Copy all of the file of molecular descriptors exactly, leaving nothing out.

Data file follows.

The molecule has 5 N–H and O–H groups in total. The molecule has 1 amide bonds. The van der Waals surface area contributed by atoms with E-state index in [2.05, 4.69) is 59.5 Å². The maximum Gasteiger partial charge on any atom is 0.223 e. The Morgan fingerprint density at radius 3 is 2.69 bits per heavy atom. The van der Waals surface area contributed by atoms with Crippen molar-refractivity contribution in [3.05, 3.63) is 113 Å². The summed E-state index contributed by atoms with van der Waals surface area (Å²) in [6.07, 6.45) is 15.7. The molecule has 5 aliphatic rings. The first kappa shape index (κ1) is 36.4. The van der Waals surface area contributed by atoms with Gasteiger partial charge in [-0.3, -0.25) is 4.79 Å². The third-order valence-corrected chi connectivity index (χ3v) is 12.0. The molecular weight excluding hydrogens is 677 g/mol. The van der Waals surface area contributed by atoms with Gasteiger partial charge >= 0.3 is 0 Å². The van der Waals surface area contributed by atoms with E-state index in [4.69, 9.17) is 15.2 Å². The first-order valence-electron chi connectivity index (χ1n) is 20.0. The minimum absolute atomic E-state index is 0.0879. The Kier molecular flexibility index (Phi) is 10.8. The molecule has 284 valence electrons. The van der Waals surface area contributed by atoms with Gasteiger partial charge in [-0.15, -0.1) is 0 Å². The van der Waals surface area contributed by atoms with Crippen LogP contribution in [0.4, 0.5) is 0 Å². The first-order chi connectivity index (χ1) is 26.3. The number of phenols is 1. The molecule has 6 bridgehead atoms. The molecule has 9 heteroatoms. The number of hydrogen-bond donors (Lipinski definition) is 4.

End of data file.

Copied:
The molecule has 5 N–H and O–H groups in total. The molecule has 1 amide bonds. The van der Waals surface area contributed by atoms with E-state index in [2.05, 4.69) is 59.5 Å². The maximum Gasteiger partial charge on any atom is 0.223 e. The Morgan fingerprint density at radius 3 is 2.69 bits per heavy atom. The van der Waals surface area contributed by atoms with Crippen molar-refractivity contribution in [3.05, 3.63) is 113 Å². The summed E-state index contributed by atoms with van der Waals surface area (Å²) in [6.07, 6.45) is 15.7. The molecule has 5 aliphatic rings. The first kappa shape index (κ1) is 36.4. The van der Waals surface area contributed by atoms with Gasteiger partial charge in [-0.3, -0.25) is 4.79 Å². The third-order valence-corrected chi connectivity index (χ3v) is 12.0. The molecular weight excluding hydrogens is 677 g/mol. The van der Waals surface area contributed by atoms with Gasteiger partial charge >= 0.3 is 0 Å². The van der Waals surface area contributed by atoms with E-state index in [4.69, 9.17) is 15.2 Å². The first-order valence-electron chi connectivity index (χ1n) is 20.0. The minimum absolute atomic E-state index is 0.0879. The Kier molecular flexibility index (Phi) is 10.8. The molecule has 284 valence electrons. The van der Waals surface area contributed by atoms with Gasteiger partial charge in [-0.15, -0.1) is 0 Å². The van der Waals surface area contributed by atoms with Crippen LogP contribution in [0.4, 0.5) is 0 Å². The first-order chi connectivity index (χ1) is 26.3. The number of phenols is 1. The molecule has 6 bridgehead atoms. The molecule has 9 heteroatoms. The number of hydrogen-bond donors (Lipinski definition) is 4.